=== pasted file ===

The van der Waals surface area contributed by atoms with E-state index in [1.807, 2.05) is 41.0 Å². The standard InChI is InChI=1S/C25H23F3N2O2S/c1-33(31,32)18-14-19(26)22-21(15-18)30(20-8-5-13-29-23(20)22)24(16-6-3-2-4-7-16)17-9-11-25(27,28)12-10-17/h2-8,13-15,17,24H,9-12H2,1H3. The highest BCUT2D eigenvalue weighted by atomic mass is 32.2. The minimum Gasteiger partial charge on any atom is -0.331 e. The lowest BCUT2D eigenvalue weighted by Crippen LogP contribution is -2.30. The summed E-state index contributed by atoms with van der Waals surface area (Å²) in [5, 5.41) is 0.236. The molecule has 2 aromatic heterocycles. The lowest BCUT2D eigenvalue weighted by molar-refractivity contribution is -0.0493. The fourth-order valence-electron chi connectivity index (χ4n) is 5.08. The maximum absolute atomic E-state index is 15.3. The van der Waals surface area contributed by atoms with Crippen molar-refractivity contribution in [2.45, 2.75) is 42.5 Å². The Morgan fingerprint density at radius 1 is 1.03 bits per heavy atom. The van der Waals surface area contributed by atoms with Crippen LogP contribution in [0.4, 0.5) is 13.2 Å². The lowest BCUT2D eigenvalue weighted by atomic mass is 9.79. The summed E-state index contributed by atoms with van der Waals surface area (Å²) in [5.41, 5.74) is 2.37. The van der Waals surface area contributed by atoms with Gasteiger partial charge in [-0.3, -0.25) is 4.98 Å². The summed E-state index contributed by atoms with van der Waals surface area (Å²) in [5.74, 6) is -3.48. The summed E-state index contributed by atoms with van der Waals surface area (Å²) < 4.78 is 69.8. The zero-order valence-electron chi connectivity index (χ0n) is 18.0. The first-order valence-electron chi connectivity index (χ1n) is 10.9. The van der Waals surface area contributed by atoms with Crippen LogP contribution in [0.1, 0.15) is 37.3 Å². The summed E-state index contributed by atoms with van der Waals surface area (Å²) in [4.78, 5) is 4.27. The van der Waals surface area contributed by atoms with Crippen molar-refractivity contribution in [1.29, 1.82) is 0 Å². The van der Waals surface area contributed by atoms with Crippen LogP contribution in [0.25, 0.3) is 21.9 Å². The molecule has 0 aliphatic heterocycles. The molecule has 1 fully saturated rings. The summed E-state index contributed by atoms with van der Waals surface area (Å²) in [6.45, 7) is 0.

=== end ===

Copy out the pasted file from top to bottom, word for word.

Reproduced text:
The van der Waals surface area contributed by atoms with E-state index in [1.807, 2.05) is 41.0 Å². The standard InChI is InChI=1S/C25H23F3N2O2S/c1-33(31,32)18-14-19(26)22-21(15-18)30(20-8-5-13-29-23(20)22)24(16-6-3-2-4-7-16)17-9-11-25(27,28)12-10-17/h2-8,13-15,17,24H,9-12H2,1H3. The highest BCUT2D eigenvalue weighted by atomic mass is 32.2. The minimum Gasteiger partial charge on any atom is -0.331 e. The lowest BCUT2D eigenvalue weighted by Crippen LogP contribution is -2.30. The summed E-state index contributed by atoms with van der Waals surface area (Å²) in [5, 5.41) is 0.236. The molecule has 2 aromatic heterocycles. The lowest BCUT2D eigenvalue weighted by molar-refractivity contribution is -0.0493. The fourth-order valence-electron chi connectivity index (χ4n) is 5.08. The maximum absolute atomic E-state index is 15.3. The van der Waals surface area contributed by atoms with Crippen molar-refractivity contribution in [2.45, 2.75) is 42.5 Å². The Morgan fingerprint density at radius 1 is 1.03 bits per heavy atom. The van der Waals surface area contributed by atoms with Crippen LogP contribution in [0.4, 0.5) is 13.2 Å². The lowest BCUT2D eigenvalue weighted by atomic mass is 9.79. The summed E-state index contributed by atoms with van der Waals surface area (Å²) in [5.41, 5.74) is 2.37. The van der Waals surface area contributed by atoms with Gasteiger partial charge in [-0.3, -0.25) is 4.98 Å². The summed E-state index contributed by atoms with van der Waals surface area (Å²) in [5.74, 6) is -3.48. The summed E-state index contributed by atoms with van der Waals surface area (Å²) < 4.78 is 69.8. The zero-order valence-electron chi connectivity index (χ0n) is 18.0. The first-order valence-electron chi connectivity index (χ1n) is 10.9. The van der Waals surface area contributed by atoms with Crippen LogP contribution in [0.1, 0.15) is 37.3 Å². The summed E-state index contributed by atoms with van der Waals surface area (Å²) in [4.78, 5) is 4.27. The van der Waals surface area contributed by atoms with Crippen molar-refractivity contribution in [1.29, 1.82) is 0 Å². The van der Waals surface area contributed by atoms with Crippen LogP contribution in [0.25, 0.3) is 21.9 Å². The molecule has 0 aliphatic heterocycles. The molecule has 1 fully saturated rings. The summed E-state index contributed by atoms with van der Waals surface area (Å²) in [6.45, 7) is 0.